From the Recent History of How Planners Plan; Toward an Operative Practice in Complexity

We can begin by thinking about how planners have recently operated through a series of new questions:

  • Is the advocate planner efficacious when the parties to whom you'd advocate are themselves effectively powerless to produce system-changing results or when they are simply unidentifiable? 
  • Are you, as a generation of young planners, satisfied with incrementalism and "muddling through" given the speed of change and the urgency of some of the planet's impending urban crises—especially where rapid urbanization overlaps with resource scarcity and the effects of climate change? 
  • Are we confident in saying that communicative or deliberative modes of practice are methods of producing truly meaningful forms of participation? For underserved, low-resource, marginalized, and oppressed populations to effectively contribute to the determination of their places and futures? That these practices—even as they become technologically enabled— are significantly empowering? (And here, by "empowerment" I do not mean the creation of local or localized power from nothing, but the redistribution of power, the diffusion of power like heat from the points of its highest density toward the areas of its lowest.)
  • I'll ask just one more: Regardless of whether we're equipped to realize just outcomes, are we as a discipline equipped to determine what such outcomes would be in an environment of ambiguity beyond pluralism? This is a crucial question because (while it pains me to say it) no amount of data—big or small, open or closed—could fuel a city smart enough to answer that question for us.

I ask these questions, alluding to several important and influential highlights in the last fifty years of planning, not because I think these approaches are now mooted or irrelevant. I ask because I am not prepared or even inclined to abandon these frameworks for practice. Further, I ask because they have a few profound commonalities with continued relevance to how we might plan today.

The first is maybe the least profound, but it is certainly telling: they represent only a small sample of the field's tendency toward defining and describing its activities as urban analogues to other professions. Think about this: the advocate-lawyer (representative, counselor, solicitor), the mediator-facilitator, the community organizer-social worker, the negotiator-adjudicator-arbiter. The muddler is a tactician while the legislator/policy-maker is a strategist. We shouldn't forget the engineer, the broker (of power, of land, or of deals of various sorts), the politician, and the economist. This is telling because, as planning's context changes, its practice historically adapts. Yet two things remain the same: (1) that the focus of the work is always on the spatial organization of the city and its resources, and (2) that the profession's activities are defined relative to both the material context and its organizational context. We planners consistently seem to think of our work relative to that of other actors—knowing that our agency is inextricably tied to that of other agents. And we gain new tools as the organizational context changes.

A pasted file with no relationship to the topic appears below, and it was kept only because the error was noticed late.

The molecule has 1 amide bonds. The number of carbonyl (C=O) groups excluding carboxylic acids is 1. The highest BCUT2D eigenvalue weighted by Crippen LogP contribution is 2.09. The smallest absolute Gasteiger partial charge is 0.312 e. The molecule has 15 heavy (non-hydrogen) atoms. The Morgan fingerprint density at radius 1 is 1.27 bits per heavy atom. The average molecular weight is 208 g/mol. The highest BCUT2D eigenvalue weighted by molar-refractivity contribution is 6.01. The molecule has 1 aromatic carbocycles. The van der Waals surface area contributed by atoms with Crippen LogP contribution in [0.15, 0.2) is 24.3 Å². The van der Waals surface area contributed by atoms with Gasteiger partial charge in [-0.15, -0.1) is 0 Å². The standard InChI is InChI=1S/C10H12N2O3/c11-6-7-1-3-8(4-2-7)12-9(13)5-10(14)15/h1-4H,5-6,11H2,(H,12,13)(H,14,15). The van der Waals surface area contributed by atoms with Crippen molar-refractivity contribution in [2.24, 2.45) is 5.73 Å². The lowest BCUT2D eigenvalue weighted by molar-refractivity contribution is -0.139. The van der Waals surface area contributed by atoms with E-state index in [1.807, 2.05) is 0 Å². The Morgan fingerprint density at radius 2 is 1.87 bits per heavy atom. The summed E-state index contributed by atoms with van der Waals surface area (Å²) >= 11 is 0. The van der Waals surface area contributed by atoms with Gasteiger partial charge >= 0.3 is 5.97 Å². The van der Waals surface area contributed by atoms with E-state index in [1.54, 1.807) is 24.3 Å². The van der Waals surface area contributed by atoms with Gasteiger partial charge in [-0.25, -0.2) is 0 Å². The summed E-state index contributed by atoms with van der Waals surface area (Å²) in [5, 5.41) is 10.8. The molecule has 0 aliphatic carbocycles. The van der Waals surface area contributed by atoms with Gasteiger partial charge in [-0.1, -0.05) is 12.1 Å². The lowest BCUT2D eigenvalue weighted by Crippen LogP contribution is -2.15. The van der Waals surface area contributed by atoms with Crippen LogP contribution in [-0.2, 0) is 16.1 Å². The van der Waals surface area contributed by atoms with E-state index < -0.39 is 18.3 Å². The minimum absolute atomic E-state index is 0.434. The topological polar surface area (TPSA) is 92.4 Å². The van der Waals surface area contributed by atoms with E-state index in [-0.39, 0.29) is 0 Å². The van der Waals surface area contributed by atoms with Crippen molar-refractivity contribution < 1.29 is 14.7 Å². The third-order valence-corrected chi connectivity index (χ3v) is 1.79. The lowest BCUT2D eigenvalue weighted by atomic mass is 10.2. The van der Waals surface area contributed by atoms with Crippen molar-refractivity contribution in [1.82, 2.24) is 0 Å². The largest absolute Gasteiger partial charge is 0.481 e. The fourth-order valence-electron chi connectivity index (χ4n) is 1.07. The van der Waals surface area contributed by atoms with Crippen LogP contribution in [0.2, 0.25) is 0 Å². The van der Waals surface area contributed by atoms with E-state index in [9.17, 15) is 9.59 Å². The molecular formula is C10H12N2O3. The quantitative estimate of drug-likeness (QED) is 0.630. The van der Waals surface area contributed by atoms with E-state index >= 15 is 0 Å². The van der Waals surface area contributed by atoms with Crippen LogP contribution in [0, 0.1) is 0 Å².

Secondly, from Davidoff onward, that list of allusions describes methods and tools that intervene into the processes of urbanism and urban decision making, with a focus on means over ends. Because this, of course, is the overall, capital-P Project of planning. We design the plan: the means by which ends are reached, the processes that enable outcomes. If we do that well, then those plans, those means, persist beyond their outcomes, because in urbanism there are no real ends. As long as they are inhabited, our cities are never finished.

The lecture speaks specifically to graduate students, contextualizing the work they will do within the history and theory of urban practice. Thus, this section begins by positioning some of the most influential modes of practice from recent history within complex scenarios. [References for the relevant urban planning theorists invoked are included at the bottom.]

Thirdly, this makes sense because, in each case, these previous frameworks for practice are supported by planning's ability to operationalize its context—converting a shifting urban landscape into an asset, converting that thing we are trying to wrangle into a tool for its wrangling.  The state of our cities is not an immutable given. Nor is how they function. No, our cities and our urbanism are what we make them—and like everything humans make, we can instrumentalize them toward other purposes, make new tools out of them, reappropriate and redirect them. It need not always be a decision to weaponize, but it usually is a decision toward action within a spatialized political sphere. In short, planners operationalize their context into the means for generating the city's next iteration.

And lastly, when taken together these earlier frameworks collectively describe an important and still relevant mode of practice that I want to call "operative." They describe the work of "urban operatives":

  • individuals or small groups working at tactical scales,
  • with an expertise rooted in a deep understanding and appreciation for the relationships between various actors, stakeholders, and processes beyond their immediate control,
  • wielding a highly technical, very specific, and necessarily diverse set of skills,
  • in service to a larger, strategic aim.

Urban operatives muddle through. They get things done. They retool. They negotiate and broker. They analyze and advocate. They organize and plan. They are often supported by larger organizations—and I'll posit here that city planners in municipal agencies are sometimes bureaucrats and policy wonks, but at their very best, they're operatives.

So, I'll rephrase the question: Can  planning today retool to operationalize the complexity it faces? Is there a mode of spatial practice—a self-consciously operative mode of planning—by which we

  • tactically operate at local scales toward achieving outcomes at the local and global, strategic scales of 21st-Century urbanism?